• Dr. Seuss materials – Celebrate with Seuss! If you’re a partner of The Ocean Project you can download One Fish, Two Fish, Red Fish, Blue Fish themed graphics and activity manual for free.
  • Blog – Stay updated on World Oceans Day news, organizing advice, and get involved with the WOD community through this blog.

Let us know if you encounter any problems, or have some suggestions so we can make the site even better. Don’t forget to ‘Like’ us on Facebook and "Wear Blue!" on June 8th!

April 4, 2011

Lots of information – how best to get it to people?

What did we do before the internet came into our lives? Apparently most people can’t remember either. In Pew Research Center's Project for Excellence in Journalism latest study “The State of News Media 2011”. For the first time, more people (46%) get their news online than from any other sources. 

It’s becoming clear – if it wasn’t before –that the culture of information acquisition is shifting. Both “Knowledge of Climate Change Among Visitors to Science and Technology Museums” and The Ocean Project’s “America, the Ocean, and Climate Change” reveal that more people are citing the internet as their source of information (61% and 64.2% respectively).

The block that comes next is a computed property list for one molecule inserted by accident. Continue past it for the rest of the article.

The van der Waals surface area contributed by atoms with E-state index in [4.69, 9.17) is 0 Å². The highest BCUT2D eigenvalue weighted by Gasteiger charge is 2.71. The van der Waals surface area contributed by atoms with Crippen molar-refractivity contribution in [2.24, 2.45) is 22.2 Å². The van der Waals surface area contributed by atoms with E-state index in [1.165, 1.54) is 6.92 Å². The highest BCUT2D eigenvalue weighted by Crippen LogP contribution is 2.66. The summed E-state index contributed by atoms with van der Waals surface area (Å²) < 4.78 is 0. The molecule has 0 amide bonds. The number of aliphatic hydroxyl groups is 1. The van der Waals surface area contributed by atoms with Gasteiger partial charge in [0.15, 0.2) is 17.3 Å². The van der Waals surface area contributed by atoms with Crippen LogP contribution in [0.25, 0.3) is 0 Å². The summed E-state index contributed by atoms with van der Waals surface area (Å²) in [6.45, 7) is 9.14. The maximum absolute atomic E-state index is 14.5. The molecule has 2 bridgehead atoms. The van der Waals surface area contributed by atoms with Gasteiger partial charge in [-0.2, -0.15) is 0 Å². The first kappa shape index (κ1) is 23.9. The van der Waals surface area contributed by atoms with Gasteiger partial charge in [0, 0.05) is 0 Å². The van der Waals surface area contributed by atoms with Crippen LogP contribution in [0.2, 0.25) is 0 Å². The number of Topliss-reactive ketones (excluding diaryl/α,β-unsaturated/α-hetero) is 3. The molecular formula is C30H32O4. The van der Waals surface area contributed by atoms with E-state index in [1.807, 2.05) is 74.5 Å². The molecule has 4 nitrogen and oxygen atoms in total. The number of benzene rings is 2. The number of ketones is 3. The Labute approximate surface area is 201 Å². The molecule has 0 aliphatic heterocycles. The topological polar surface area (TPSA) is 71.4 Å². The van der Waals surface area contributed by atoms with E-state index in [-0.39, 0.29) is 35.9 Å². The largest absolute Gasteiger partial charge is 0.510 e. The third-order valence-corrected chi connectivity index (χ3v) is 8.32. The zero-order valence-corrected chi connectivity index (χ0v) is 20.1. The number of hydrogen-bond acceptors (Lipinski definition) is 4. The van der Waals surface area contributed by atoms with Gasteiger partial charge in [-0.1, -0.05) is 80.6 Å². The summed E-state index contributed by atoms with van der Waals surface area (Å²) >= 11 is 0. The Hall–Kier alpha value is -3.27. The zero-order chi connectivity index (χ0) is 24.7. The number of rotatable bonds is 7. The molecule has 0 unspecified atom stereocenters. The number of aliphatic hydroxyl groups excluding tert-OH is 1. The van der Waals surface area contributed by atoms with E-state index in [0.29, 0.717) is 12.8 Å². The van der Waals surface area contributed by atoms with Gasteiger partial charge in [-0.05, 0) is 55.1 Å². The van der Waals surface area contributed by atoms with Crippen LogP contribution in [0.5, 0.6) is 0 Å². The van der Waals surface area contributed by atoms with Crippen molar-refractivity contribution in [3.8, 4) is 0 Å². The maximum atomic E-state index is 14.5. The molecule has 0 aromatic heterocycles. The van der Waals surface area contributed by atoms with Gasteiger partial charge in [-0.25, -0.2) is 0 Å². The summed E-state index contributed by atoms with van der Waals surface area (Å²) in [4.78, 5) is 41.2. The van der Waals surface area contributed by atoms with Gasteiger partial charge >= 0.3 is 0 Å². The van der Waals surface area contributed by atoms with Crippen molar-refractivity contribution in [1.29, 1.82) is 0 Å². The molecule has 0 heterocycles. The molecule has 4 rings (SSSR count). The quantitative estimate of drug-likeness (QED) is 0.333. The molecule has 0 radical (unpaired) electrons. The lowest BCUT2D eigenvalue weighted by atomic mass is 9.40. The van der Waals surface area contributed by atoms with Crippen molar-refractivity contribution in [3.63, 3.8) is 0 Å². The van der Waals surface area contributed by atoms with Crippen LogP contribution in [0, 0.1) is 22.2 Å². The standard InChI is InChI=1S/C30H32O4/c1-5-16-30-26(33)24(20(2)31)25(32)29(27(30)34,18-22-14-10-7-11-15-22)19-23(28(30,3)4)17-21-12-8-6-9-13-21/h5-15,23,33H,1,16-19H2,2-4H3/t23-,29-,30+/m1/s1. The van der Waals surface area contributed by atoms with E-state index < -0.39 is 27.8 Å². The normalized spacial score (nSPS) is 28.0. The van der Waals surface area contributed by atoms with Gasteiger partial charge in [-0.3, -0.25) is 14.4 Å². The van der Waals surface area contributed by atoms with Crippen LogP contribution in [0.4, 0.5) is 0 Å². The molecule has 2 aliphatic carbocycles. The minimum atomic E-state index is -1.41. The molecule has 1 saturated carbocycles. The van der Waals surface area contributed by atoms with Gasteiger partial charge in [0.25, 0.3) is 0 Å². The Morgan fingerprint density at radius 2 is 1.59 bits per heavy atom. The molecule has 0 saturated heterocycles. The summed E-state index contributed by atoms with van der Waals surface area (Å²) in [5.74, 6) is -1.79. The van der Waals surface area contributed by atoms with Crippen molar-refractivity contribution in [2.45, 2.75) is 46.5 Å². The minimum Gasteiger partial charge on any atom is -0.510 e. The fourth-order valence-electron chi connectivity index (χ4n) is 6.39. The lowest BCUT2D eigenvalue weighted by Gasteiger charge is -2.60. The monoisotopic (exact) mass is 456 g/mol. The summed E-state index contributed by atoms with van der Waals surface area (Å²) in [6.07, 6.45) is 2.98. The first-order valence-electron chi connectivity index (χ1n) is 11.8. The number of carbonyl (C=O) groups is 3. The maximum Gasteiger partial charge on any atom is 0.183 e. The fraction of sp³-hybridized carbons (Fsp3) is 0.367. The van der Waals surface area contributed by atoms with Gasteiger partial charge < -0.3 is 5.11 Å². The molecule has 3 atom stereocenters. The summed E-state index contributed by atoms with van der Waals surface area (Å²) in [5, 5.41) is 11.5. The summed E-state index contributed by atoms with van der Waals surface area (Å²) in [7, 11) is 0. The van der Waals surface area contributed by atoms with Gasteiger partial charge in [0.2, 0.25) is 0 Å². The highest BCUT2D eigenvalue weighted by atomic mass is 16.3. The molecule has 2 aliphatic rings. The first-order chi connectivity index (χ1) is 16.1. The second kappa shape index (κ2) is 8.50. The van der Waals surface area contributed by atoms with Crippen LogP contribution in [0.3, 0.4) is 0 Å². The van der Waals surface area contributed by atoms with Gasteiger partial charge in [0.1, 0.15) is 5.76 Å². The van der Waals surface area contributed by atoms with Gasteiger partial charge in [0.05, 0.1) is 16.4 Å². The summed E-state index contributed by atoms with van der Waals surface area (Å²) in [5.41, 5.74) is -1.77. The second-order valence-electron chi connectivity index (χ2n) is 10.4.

For zoos, aquariums, science museums (ZAMs) in the 21st century to remain relevant, and with so many other competing purveyors of information on the internet (most notably corporations and industry lobby groups), it is critical that ZAMs (and other trusted conservation-oriented organizations) step up quickly to meet the information demand/supply gap for environmental news that  The Ocean Project’s research  has identified.

Initial information gathering and follow-up visits are more likely to take place in the cyberworld. The cyber portal is growing in importance, and individually and collectively as a conservation community we need to be able to provide web visitors with relevant information for fast and easy consumption.